Winter one Pot Meals

There is nothing more comforting on a cold winter day than a hot and filling meal. Cooking main dish and vegetables in one pot saves you time, fuel, washing up and fuss. Stews and casseroles are the one-pot dishes that most cooks know, however, stew is not the be all and end all of one-pot dishes, and there are so many imaginative meals that you can cook using the one-pot method. Filling one-pot meals do not even have to be calorie laden; some recipes make meals that are less than 400 calories per person.

Slow cookers are excellent for cooking one-pot meals and save fuel. They also have the advantage that once you prepare the food you can leave it to cook quite safely. Using a slow cooker is an ideal way to cook when you are very busy, for example, during the run up to Christmas. You can be busy and still serve the family a nourishing, warming and filling meal.

Here is one recipe filling enough for the coldest winter day

Cowboy’s Chow

A little butter and a little flavourless oil

2lb plain sausages, that is without herbs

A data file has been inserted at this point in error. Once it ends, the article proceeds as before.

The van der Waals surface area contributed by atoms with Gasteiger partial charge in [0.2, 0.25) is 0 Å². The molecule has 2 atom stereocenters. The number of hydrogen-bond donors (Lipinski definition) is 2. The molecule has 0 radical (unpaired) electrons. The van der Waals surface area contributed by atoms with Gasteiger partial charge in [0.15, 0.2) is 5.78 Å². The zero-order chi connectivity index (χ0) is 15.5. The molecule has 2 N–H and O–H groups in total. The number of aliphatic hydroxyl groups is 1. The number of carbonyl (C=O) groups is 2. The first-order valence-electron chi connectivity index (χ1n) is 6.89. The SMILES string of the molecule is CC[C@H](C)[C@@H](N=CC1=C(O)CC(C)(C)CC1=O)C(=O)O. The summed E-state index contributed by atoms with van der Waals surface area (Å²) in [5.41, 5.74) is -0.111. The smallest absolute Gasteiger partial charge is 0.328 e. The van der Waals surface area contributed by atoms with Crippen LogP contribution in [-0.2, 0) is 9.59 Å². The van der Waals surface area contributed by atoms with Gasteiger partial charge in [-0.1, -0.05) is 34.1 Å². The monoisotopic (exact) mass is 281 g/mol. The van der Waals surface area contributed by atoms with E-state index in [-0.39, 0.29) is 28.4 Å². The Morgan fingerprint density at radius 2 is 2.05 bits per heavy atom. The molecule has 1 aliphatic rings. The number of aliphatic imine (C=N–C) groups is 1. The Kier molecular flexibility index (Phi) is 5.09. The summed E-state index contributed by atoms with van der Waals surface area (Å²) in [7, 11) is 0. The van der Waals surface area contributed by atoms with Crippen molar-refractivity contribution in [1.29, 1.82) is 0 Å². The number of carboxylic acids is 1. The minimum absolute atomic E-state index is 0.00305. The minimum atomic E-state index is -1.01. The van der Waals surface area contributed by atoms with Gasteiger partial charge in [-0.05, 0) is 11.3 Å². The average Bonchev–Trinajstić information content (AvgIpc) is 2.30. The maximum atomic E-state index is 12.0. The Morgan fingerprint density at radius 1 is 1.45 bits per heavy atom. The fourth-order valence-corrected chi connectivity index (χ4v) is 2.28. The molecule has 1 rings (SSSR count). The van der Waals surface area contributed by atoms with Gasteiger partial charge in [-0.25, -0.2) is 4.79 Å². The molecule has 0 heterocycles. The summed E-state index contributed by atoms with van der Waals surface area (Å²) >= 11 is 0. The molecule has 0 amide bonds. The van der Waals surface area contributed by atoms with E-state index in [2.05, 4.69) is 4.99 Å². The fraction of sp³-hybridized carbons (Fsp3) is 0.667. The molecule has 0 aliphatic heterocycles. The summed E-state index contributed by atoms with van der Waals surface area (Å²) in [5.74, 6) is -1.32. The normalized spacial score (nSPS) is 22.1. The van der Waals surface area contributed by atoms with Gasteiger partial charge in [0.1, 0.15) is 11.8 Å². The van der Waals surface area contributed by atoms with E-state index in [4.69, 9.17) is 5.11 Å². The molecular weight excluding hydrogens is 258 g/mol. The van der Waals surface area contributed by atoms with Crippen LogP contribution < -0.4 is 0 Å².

1 small or ½ large onion finely chopped

Small can plum tomatoes

1tsp tomato puree

can baked beans (15oz)

Tsp dried thyme or equivalent fresh thyme

Salt and pepper

2 tsp cornflour or cornstarch to thicken

Worcester sauce or a little Tabasco to taste

Heat butter and oil in a frying pan or skillet pan and quickly brown the sausages. Drain the fat from the sausages and place them in a slow cooker with the other ingredients. Cook on high setting for between 2 and 3 hours or 4-6 hours on the low setting. 30 minutes before serving blend the cornflour, or cornstarch, with a tiny amount of water and stir into the chow.

This is an excellent winter meal suitable for the whole family, and kids love it. You could serve with crusty fresh bread or rolls. You could also serve it with sauté potatoes, French Fries, English chips, or potato wedges.

You could always make an old-fashioned stew, which is tasty and warming but one-pot meals can be so much more versatile. Home style Pot Roast with Vegetables and Gravy is a great way to cook a whole meal in one pot and use a variety of seasonal winter vegetables. On the same web page, South Western style Beef and Potato Bake is a different take on the British favourite Cottage Pie and again provides a complete meal in one pot.

A slow cooker is so useful for cooking one-pot meals and there are many wonderful slow cooker recipes on the Internet. Slow cookers use very little fuel, and once you place your prepared ingredients into the pot, require little attention. Slow cookers also enable you to use the cheaper cuts of meat, which require slow, gentle cooking to make them tasty. Slow cookers concentrates flavours making one –pot dishes even more satisfying.